While in Safford, we packed up two food boxes and sent them ahead of us to Gila Hot Springs and Winston, New Mexico.
We also made sure to fuel up at an all you can eat pizza buffet. Its an interesting thing to be able to continuously eat and drink for several hours without wavering.
Maneuvering our way through agricultural fields, we soon headed out into the desert where life was bursting from its seams.
Plants of all kinds were creating new lines and forms to color and paint themselves into.
Finding ourselves satisfactorily in the middle of nowhere, we soon registered that we were on The Old Safford Morenci Trail.
This trail was built in 1874 to haul goods and supplies to the booming mining operations in this region.
Water along this canyon filled route was equally as precious to us as gold, silver, and copper was to the miners.
Walking cross country through uniquely formed canyons was the norm.
Old homesteads and prehistoric granaries hid themselves in plain site along Bonita Creek where beavers... yes... beavers in the desert.... had current plans to develop their own homes and to store their own sense of valuable resources.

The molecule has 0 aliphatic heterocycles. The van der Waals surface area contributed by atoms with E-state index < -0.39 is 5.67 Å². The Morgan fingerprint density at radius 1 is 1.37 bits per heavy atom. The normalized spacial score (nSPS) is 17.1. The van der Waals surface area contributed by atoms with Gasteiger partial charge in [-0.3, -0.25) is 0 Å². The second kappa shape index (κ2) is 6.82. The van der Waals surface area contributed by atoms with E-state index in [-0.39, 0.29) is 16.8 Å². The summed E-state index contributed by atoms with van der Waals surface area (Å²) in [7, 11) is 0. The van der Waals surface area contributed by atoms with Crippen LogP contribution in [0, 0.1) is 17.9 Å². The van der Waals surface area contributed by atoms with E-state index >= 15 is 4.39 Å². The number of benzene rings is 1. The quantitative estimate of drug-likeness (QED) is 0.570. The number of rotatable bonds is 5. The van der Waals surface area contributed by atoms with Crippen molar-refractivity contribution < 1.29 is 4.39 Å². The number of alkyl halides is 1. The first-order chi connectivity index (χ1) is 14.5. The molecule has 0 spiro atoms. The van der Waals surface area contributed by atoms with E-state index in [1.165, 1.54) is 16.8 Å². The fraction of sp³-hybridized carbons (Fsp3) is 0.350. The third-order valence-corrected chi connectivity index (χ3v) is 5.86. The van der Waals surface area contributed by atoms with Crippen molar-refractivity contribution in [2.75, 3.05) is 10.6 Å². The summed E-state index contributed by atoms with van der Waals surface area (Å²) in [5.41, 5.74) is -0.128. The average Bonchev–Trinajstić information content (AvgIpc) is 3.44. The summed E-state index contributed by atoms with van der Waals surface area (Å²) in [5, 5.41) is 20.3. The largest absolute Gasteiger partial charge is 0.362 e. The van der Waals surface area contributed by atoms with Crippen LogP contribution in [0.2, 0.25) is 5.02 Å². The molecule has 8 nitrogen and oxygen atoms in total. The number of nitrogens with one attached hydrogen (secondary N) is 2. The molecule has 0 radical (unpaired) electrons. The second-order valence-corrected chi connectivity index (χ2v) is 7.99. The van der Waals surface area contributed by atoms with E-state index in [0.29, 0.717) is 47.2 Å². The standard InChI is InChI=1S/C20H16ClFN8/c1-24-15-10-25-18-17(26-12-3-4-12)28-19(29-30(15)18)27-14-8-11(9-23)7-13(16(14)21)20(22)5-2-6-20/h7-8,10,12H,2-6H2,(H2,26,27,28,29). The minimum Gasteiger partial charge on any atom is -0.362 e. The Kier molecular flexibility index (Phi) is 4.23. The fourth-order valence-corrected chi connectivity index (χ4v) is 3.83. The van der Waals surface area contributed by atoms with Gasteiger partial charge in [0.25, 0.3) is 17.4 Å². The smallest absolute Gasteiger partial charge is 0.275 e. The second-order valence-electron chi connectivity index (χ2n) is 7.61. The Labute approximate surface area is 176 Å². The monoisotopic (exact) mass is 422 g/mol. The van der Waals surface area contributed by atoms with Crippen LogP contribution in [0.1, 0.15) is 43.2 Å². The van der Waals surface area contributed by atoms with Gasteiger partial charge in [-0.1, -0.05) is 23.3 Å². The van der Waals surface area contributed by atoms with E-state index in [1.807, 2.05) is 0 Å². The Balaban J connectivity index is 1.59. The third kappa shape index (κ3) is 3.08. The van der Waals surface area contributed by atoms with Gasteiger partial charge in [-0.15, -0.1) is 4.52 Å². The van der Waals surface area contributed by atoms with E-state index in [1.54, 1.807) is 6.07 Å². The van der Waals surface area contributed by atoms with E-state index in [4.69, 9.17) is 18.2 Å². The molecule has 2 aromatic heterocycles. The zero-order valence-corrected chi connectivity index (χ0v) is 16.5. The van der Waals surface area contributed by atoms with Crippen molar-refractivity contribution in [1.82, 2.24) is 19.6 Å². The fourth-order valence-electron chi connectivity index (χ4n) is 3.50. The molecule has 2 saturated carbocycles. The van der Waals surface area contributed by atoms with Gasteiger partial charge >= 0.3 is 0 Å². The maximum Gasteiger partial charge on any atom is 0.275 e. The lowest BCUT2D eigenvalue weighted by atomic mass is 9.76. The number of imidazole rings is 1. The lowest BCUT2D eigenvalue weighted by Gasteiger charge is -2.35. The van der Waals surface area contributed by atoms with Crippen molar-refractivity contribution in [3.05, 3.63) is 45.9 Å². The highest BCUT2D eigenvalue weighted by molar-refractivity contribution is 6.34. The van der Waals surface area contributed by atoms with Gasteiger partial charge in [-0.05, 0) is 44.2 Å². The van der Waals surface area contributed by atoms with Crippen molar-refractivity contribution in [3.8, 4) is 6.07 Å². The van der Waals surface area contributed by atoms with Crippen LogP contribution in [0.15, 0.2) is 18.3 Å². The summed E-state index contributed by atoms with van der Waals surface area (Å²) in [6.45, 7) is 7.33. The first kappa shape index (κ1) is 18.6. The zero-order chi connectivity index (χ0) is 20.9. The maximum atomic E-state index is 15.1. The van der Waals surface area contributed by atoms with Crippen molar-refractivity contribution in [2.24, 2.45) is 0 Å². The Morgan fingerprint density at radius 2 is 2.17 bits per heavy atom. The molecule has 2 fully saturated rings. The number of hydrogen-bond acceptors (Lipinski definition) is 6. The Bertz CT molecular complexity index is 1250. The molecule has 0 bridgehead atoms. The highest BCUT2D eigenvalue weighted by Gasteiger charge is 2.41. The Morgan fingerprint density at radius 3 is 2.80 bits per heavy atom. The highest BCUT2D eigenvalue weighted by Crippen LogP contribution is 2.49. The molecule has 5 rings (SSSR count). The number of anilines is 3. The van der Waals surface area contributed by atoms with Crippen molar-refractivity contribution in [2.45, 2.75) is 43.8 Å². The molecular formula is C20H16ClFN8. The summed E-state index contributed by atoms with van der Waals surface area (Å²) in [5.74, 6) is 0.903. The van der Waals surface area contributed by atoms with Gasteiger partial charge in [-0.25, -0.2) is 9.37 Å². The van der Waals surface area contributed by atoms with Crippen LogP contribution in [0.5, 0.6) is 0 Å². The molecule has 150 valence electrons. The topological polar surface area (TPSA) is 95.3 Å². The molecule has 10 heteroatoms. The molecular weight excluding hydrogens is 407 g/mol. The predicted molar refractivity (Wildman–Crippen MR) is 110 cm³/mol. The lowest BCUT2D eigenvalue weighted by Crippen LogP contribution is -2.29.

Signs of flashfloods were everywhere. Sometimes water is an all or nothing affair.
It's especially nice when a trail knows how to maintain its self by purging obstructions on a seasonal basis.
As low as 3,700 feet and climbing as high as 6,200 feet, we ventured to see the extremes and everything in between.
Stacey and I even came across a desert hare whose head had just been eaten off presumably by a bobcat.
Thunderstorms threatened us, but we didn't believe in their anger issues.